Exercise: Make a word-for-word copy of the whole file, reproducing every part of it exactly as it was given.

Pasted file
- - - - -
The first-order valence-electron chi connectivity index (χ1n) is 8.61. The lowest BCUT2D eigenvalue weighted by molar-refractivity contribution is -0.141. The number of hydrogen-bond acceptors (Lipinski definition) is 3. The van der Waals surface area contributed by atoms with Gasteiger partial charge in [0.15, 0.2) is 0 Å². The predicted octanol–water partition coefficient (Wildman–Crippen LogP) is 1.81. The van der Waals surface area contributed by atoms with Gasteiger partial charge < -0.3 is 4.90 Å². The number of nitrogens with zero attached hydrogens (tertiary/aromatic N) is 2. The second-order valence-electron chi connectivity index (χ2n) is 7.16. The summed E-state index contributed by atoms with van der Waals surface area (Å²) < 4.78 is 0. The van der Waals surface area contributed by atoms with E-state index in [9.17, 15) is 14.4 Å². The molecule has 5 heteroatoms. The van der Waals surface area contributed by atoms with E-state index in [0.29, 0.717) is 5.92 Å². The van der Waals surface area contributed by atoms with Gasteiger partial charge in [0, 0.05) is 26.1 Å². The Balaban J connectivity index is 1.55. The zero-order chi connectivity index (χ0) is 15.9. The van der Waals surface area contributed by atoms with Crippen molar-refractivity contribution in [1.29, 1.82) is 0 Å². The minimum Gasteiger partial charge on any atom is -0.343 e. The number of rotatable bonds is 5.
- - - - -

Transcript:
The first-order valence-electron chi connectivity index (χ1n) is 8.61. The lowest BCUT2D eigenvalue weighted by molar-refractivity contribution is -0.141. The number of hydrogen-bond acceptors (Lipinski definition) is 3. The van der Waals surface area contributed by atoms with Gasteiger partial charge in [0.15, 0.2) is 0 Å². The predicted octanol–water partition coefficient (Wildman–Crippen LogP) is 1.81. The van der Waals surface area contributed by atoms with Gasteiger partial charge < -0.3 is 4.90 Å². The number of nitrogens with zero attached hydrogens (tertiary/aromatic N) is 2. The second-order valence-electron chi connectivity index (χ2n) is 7.16. The summed E-state index contributed by atoms with van der Waals surface area (Å²) < 4.78 is 0. The van der Waals surface area contributed by atoms with E-state index in [9.17, 15) is 14.4 Å². The molecule has 5 heteroatoms. The van der Waals surface area contributed by atoms with E-state index in [0.29, 0.717) is 5.92 Å². The van der Waals surface area contributed by atoms with Gasteiger partial charge in [0, 0.05) is 26.1 Å². The Balaban J connectivity index is 1.55. The zero-order chi connectivity index (χ0) is 15.9. The van der Waals surface area contributed by atoms with Crippen molar-refractivity contribution in [1.29, 1.82) is 0 Å². The minimum Gasteiger partial charge on any atom is -0.343 e. The number of rotatable bonds is 5.